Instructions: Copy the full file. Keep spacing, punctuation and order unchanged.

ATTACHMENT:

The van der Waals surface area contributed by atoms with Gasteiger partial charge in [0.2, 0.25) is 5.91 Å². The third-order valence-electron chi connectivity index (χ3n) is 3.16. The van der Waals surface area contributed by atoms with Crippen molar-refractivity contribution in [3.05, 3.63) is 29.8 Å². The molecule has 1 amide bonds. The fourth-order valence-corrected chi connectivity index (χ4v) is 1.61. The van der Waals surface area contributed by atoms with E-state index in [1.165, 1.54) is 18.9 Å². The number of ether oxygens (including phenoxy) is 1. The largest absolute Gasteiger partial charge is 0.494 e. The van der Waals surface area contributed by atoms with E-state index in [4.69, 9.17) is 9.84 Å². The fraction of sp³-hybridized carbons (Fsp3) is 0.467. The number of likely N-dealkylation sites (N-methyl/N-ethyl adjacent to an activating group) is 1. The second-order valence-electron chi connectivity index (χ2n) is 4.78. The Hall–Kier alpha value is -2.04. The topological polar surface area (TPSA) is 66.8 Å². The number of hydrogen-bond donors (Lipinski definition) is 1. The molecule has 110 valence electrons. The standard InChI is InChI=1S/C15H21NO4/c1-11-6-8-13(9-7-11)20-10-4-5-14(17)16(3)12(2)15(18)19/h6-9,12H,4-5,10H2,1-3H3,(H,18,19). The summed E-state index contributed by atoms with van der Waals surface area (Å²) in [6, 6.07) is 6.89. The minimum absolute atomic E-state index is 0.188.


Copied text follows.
The van der Waals surface area contributed by atoms with Gasteiger partial charge in [0.2, 0.25) is 5.91 Å². The third-order valence-electron chi connectivity index (χ3n) is 3.16. The van der Waals surface area contributed by atoms with Crippen molar-refractivity contribution in [3.05, 3.63) is 29.8 Å². The molecule has 1 amide bonds. The fourth-order valence-corrected chi connectivity index (χ4v) is 1.61. The van der Waals surface area contributed by atoms with E-state index in [1.165, 1.54) is 18.9 Å². The number of ether oxygens (including phenoxy) is 1. The largest absolute Gasteiger partial charge is 0.494 e. The van der Waals surface area contributed by atoms with E-state index in [4.69, 9.17) is 9.84 Å². The fraction of sp³-hybridized carbons (Fsp3) is 0.467. The number of likely N-dealkylation sites (N-methyl/N-ethyl adjacent to an activating group) is 1. The second-order valence-electron chi connectivity index (χ2n) is 4.78. The Hall–Kier alpha value is -2.04. The topological polar surface area (TPSA) is 66.8 Å². The number of hydrogen-bond donors (Lipinski definition) is 1. The molecule has 110 valence electrons. The standard InChI is InChI=1S/C15H21NO4/c1-11-6-8-13(9-7-11)20-10-4-5-14(17)16(3)12(2)15(18)19/h6-9,12H,4-5,10H2,1-3H3,(H,18,19). The summed E-state index contributed by atoms with van der Waals surface area (Å²) in [6, 6.07) is 6.89. The minimum absolute atomic E-state index is 0.188.